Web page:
- Hardcover: 272 pages
- Publisher: Key Porter Books; Canadian First edition (May 21 2010)
- Language: English
- ISBN-10: 1554702976
- ISBN-13: 978-1554702978
- Product Dimensions: 16.3 x 2.5 x 23.6 cm
- Shipping Weight: 476 g
- Average Customer Review: 8 customer reviews
- Amazon Bestsellers Rank: #466,211 in Books (See Top 100 in Books)
The Canadian Century: Moving Out of America's Shadow Hardcover – May 21 2010
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Quill & Quire
The Canadian Century is tantamount to a manifesto for the Macdonald-Laurier Institute, a policy think tank for which lead author Brian Lee Crowley serves as managing director. It is a political tract that, at points, indulges in the hard-driving tone and rhetoric of The Communist Manifesto, albeit with a very different agenda.
The agenda here is an argument for fiscal conservatism in line with Mike Harris’s Common Sense Revolution. The principle is to cut social programs and balance budgets, leaving those in need to the care of private citizens, not government. Government should spend, but only on infrastructure that facilitates economic growth. This, the authors tell us, is the essence of freedom.
For many who consider programs like universal health care evidence of how Canada’s national identity is distinct from that of the U.S. – we like to think that we are more compassionate and committed to the common good – this book will seem, well, un-Canadian. And this is where Laurier comes in.
Laurier’s economic strategy – intended to ensure that the 20th century would be Canada’s time to shine as the beacon of progress, prosperity, and freedom – included elements that sound like today’s fiscal conservatism: small government, low taxes, and free trade. By invoking Laurier, the authors are able to wrap their prescriptions in the maple leaf, suggesting that, rather than being un-Canadian, they are cleaving to Laurier’s national dream and inviting us to “take up Laurier’s challenge and finish the job.”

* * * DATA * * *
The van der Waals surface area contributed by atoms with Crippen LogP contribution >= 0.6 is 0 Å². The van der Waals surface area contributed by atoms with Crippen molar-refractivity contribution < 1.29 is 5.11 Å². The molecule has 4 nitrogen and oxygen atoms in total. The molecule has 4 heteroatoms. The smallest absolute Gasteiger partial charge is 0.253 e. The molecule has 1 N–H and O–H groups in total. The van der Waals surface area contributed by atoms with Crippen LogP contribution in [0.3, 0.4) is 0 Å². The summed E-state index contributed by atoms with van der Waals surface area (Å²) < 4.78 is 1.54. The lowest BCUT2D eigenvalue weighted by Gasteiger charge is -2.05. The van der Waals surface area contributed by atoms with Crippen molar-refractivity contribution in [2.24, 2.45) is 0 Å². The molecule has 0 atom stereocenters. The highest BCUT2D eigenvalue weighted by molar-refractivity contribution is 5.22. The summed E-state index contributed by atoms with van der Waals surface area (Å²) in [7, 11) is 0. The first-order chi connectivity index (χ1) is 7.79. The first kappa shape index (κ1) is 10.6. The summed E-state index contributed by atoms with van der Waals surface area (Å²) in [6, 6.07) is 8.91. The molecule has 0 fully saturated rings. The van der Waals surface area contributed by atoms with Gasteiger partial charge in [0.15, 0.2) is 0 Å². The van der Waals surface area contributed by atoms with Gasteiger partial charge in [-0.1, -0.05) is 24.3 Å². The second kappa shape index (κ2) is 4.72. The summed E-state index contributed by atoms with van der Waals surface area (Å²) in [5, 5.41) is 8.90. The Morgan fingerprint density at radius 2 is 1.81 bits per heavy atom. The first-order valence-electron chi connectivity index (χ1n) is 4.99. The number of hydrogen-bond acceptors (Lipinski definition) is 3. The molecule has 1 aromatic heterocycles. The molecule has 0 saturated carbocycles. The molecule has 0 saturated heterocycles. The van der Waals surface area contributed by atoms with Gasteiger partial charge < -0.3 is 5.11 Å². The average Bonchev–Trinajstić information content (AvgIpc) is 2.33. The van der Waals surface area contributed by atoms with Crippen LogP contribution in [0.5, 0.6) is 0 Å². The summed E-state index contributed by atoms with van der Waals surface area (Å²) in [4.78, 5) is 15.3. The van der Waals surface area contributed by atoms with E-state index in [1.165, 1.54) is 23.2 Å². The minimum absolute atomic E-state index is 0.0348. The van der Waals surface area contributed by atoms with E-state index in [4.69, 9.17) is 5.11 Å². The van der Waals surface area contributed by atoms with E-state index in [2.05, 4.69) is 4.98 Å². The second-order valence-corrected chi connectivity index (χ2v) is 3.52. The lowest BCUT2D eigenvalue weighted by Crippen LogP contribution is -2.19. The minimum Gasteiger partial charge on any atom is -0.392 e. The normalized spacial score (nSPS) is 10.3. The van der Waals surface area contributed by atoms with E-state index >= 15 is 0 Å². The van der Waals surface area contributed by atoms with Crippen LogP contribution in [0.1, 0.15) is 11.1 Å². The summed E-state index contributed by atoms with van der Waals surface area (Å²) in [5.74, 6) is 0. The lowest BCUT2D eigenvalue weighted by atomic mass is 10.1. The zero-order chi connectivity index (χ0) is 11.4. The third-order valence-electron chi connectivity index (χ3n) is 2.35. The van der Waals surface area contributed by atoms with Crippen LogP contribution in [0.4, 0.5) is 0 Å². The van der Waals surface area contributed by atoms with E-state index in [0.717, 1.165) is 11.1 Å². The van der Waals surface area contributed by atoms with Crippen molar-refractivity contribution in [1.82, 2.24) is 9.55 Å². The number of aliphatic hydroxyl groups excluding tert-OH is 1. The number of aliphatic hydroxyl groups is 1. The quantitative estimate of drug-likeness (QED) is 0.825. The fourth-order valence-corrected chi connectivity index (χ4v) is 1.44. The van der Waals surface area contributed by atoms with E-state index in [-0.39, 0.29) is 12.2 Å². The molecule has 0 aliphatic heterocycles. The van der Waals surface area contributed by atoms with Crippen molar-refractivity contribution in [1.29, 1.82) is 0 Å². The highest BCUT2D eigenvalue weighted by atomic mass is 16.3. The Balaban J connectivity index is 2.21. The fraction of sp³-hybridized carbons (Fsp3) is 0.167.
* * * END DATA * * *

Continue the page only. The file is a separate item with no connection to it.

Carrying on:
The authors refer to Canadian history to define the true Canadian identity as fiscally conservative. Given the book’s brevity, there are many omissions. For instance, in their comparison of the pace of government growth in Canada and the U.S., the authors don’t account for the pace of industrialization in the two countries.
One critical premise of this book is that liberty has made this country a desirable destination for new Canadians, and a nation of industrious people. Liberty here is understood as what Isaiah Berlin called negative liberty – freedom as the absence of external obstacles to individual choices. In the authors’ minds, our current obstacle is government management of the economy. They do not argue for positive liberty, which is freedom as self-realization, and which may require external elements, including the government, to provide the means.
About the Author
BRIAN LEE CROWLEY is the author of the bestseller Fearful Symmetry. The Globe and Mail publisher William Thorsell called him "the best writer on public policy in Canada today." He lives in Nova Scotia.
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The book is an excellent re-visit to the key themes of Laurier's agenda for Canada. While it seems that Canada wasn't ready for Laurier's grand plan when he was voted out of office, it may be ready for him now.
With major pillars of his agenda in place (free trade, solid public finances), now is the time to maintain fiscal discipline at the provincial and federal level. It seems that Canadians have adopted that as good national practice and politicians have accepted this is what Canadians want. This book provides a wonderfully non-partisan view of how the 'Redemptive Decade' players spanned all parties, starting with the NDP on the prairies.
The book moves along briskly - too briskly in places. It might have been more enlightening to hear about how the leading provinces built a case for fiscal responsibility and how it differed province to province. From Ontario's Common Sense Revolution to Ralph Klein's more dramatic antics, some more stories may have been entertaining and enlightening.